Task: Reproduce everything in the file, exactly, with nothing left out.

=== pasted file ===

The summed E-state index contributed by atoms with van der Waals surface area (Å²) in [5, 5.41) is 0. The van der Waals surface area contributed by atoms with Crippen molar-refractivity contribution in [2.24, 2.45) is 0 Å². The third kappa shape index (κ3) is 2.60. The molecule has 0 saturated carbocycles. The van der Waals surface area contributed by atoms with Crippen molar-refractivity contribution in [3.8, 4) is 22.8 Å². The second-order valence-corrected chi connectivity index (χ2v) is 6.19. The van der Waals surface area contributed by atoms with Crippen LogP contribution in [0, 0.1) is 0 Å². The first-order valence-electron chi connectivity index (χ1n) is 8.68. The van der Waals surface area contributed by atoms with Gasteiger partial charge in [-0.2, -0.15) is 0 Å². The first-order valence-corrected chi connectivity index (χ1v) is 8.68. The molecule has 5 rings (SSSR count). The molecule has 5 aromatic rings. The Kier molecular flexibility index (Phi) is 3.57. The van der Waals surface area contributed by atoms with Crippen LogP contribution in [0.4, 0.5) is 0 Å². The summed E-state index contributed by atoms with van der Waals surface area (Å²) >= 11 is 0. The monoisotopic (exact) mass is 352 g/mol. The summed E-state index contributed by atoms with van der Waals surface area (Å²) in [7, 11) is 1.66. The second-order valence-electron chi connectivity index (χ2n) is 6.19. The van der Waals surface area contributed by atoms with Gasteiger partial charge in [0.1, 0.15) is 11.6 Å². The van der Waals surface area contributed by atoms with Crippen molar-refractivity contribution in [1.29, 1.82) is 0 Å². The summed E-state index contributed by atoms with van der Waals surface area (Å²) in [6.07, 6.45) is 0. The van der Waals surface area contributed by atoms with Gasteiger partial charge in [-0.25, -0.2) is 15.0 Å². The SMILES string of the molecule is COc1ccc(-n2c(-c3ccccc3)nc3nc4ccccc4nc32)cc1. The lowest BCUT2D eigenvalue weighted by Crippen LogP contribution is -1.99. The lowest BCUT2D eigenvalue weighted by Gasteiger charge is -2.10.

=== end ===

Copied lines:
The summed E-state index contributed by atoms with van der Waals surface area (Å²) in [5, 5.41) is 0. The van der Waals surface area contributed by atoms with Crippen molar-refractivity contribution in [2.24, 2.45) is 0 Å². The third kappa shape index (κ3) is 2.60. The molecule has 0 saturated carbocycles. The van der Waals surface area contributed by atoms with Crippen molar-refractivity contribution in [3.8, 4) is 22.8 Å². The second-order valence-corrected chi connectivity index (χ2v) is 6.19. The van der Waals surface area contributed by atoms with Crippen LogP contribution in [0, 0.1) is 0 Å². The first-order valence-electron chi connectivity index (χ1n) is 8.68. The van der Waals surface area contributed by atoms with Gasteiger partial charge in [-0.2, -0.15) is 0 Å². The first-order valence-corrected chi connectivity index (χ1v) is 8.68. The molecule has 5 rings (SSSR count). The molecule has 5 aromatic rings. The Kier molecular flexibility index (Phi) is 3.57. The van der Waals surface area contributed by atoms with Crippen LogP contribution in [0.4, 0.5) is 0 Å². The summed E-state index contributed by atoms with van der Waals surface area (Å²) >= 11 is 0. The monoisotopic (exact) mass is 352 g/mol. The summed E-state index contributed by atoms with van der Waals surface area (Å²) in [7, 11) is 1.66. The second-order valence-electron chi connectivity index (χ2n) is 6.19. The van der Waals surface area contributed by atoms with Gasteiger partial charge in [0.1, 0.15) is 11.6 Å². The van der Waals surface area contributed by atoms with Crippen molar-refractivity contribution in [1.29, 1.82) is 0 Å². The summed E-state index contributed by atoms with van der Waals surface area (Å²) in [6.07, 6.45) is 0. The van der Waals surface area contributed by atoms with Gasteiger partial charge in [-0.25, -0.2) is 15.0 Å². The SMILES string of the molecule is COc1ccc(-n2c(-c3ccccc3)nc3nc4ccccc4nc32)cc1. The lowest BCUT2D eigenvalue weighted by Crippen LogP contribution is -1.99. The lowest BCUT2D eigenvalue weighted by Gasteiger charge is -2.10.